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Population ecologists make use of a variety of methods to model population dynamics. An accurate model should be able to describe the changes occurring in a population and predict future changes.
The two simplest models of population growth use deterministic equations (equations that do not account for random events) to describe the rate of change in the size of a population over time. The first of these models, exponential growth, describes theoretical populations that increase in numbers without any limits to their growth. The second model, logistic growth, introduces limits to reproductive growth that become more intense as the population size increases. Neither model adequately describes natural populations, but they provide points of comparison.
Charles Darwin, in developing his theory of natural selection, was influenced by the English clergyman Thomas Malthus. Malthus published his book in 1798 stating that populations with abundant natural resources grow very rapidly; however, they limit further growth by depleting their resources. The early pattern of accelerating population size is called exponential growth .
The best example of exponential growth in organisms is seen in bacteria. Bacteria are prokaryotes that reproduce largely by binary fission. This division takes about an hour for many bacterial species. If 1000 bacteria are placed in a large flask with an abundant supply of nutrients (so the nutrients will not become quickly depleted), the number of bacteria will have doubled from 1000 to 2000 after just an hour. In another hour, each of the 2000 bacteria will divide, producing 4000 bacteria. After the third hour, there should be 8000 bacteria in the flask. The important concept of exponential growth is that the growth rate—the number of organisms added in each reproductive generation—is itself increasing; that is, the population size is increasing at a greater and greater rate. After 24 of these cycles, the population would have increased from 1000 to more than 16 billion bacteria. When the population size, N , is plotted over time, a J-shaped growth curve is produced ( [link] a ).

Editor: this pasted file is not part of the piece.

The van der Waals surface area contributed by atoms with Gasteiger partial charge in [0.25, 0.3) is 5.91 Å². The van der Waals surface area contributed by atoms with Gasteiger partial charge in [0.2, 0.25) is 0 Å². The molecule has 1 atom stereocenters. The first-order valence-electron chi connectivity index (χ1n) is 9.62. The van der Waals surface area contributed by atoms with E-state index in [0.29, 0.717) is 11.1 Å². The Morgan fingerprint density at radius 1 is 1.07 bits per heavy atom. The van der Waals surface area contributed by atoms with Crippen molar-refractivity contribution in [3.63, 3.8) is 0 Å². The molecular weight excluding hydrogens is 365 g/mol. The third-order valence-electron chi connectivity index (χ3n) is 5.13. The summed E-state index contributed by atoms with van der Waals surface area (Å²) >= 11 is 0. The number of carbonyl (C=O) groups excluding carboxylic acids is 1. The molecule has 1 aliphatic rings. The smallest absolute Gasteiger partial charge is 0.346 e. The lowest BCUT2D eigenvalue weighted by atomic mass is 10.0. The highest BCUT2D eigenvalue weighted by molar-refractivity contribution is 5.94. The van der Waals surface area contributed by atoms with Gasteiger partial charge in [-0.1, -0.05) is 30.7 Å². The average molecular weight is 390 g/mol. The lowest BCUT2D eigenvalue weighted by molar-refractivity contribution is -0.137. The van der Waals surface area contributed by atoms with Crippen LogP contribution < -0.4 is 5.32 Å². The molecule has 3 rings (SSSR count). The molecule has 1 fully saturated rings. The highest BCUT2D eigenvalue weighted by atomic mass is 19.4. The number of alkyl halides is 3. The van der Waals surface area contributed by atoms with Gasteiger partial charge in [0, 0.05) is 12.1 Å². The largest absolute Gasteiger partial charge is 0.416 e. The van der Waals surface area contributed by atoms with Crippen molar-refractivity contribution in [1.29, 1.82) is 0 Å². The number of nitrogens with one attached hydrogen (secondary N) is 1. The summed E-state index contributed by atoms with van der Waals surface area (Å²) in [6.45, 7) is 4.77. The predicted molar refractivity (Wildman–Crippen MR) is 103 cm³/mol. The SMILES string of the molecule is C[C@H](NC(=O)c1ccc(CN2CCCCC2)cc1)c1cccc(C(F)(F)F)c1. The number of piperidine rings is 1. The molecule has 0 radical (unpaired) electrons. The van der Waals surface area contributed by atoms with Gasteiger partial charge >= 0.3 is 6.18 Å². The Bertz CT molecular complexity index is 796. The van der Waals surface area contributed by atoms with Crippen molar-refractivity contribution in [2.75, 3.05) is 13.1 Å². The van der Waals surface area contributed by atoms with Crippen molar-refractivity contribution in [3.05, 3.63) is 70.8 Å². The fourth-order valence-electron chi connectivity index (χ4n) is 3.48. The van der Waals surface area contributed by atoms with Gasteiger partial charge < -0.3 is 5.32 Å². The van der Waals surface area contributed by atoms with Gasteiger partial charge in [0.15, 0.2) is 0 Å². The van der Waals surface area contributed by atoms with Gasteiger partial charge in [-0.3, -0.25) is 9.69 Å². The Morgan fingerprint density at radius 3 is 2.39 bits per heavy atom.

The bacteria-in-a-flask example is not truly representative of the real world where resources are usually limited. However, when a species is introduced into a new habitat that it finds suitable, it may show exponential growth for a while. In the case of the bacteria in the flask, some bacteria will die during the experiment and thus not reproduce; therefore, the growth rate is lowered from a maximal rate in which there is no mortality. The growth rate of a population is largely determined by subtracting the death rate , D , (number organisms that die during an interval) from the birth rate , B , (number organisms that are born during an interval). The growth rate can be expressed in a simple equation that combines the birth and death rates into a single factor: r . This is shown in the following formula:
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